An Inimitable American Novel

Norwood

(Photo credit: Kyle Katz via Flickr)

“It started with a clanging jerk. Norwood was half asleep. He turned on his side and adjusted his hat. Drops of sweat ran across his back and tickled. He was sweating like a hog. Did hogs sweat? No. That’s why they like mudholes. Mules did, and horses. Out in the sun they had shiny wet skins. He tried to remember what a hog’s skin looked liked out in the sun. He couldn’t remember seeing a hog in the sun. For any length of time. Hogs didn’t have to work. Had anybody ever tried to make one work? Maybe they tried it a long time ago in history, and just gave up. And told their sons not to bother with it any more. Better not leave the guitar out loose like that. All kinds of folks riding trains. He looped the shoulder cord around his wrist a couple of times. The bag was under his head, safe. Everything was secured. The head is secured. Some boot standing there at the door with a swab at port arms trying to keep you out. Even when it was secured for regimental inspection they had to keep one bowl and one urinal open. Everybody knew that. Why did they keep on trying to pull that swab on you? Norwood dozed and woke and blew flour out of his nose and slept and groaned and dreamed crazy dreams about Miss Phillips. The train stopped and started all night long. It seemed to last about three days.”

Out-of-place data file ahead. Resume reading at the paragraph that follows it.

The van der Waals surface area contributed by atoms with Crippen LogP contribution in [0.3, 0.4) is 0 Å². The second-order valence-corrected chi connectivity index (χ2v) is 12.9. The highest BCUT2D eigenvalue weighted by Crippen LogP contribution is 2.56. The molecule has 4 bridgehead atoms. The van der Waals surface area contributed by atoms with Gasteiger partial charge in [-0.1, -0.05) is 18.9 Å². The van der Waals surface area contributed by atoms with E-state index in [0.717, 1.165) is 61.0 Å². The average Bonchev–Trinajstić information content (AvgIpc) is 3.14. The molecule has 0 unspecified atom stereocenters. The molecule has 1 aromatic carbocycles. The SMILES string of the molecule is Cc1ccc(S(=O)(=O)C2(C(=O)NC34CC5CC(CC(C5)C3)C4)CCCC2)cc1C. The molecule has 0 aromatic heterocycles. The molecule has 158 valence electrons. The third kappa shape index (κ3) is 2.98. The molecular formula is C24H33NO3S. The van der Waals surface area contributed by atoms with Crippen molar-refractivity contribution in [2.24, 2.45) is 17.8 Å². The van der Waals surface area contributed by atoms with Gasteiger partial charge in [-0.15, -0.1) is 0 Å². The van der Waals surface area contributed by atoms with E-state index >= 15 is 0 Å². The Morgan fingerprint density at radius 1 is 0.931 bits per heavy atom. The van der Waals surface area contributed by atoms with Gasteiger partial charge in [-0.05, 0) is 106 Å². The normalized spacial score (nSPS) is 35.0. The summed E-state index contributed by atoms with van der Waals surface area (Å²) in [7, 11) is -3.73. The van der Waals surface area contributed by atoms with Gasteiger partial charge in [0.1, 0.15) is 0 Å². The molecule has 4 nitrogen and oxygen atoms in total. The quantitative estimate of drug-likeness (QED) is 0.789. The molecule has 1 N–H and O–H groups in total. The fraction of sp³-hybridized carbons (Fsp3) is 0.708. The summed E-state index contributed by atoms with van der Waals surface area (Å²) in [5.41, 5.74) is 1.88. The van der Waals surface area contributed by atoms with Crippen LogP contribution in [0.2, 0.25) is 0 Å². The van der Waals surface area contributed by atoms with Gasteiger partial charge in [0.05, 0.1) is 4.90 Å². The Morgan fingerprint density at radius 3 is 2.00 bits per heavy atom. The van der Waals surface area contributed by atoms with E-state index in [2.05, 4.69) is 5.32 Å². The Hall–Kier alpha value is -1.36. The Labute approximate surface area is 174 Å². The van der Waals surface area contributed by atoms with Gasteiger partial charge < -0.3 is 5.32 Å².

Charles Portis, “Norwood”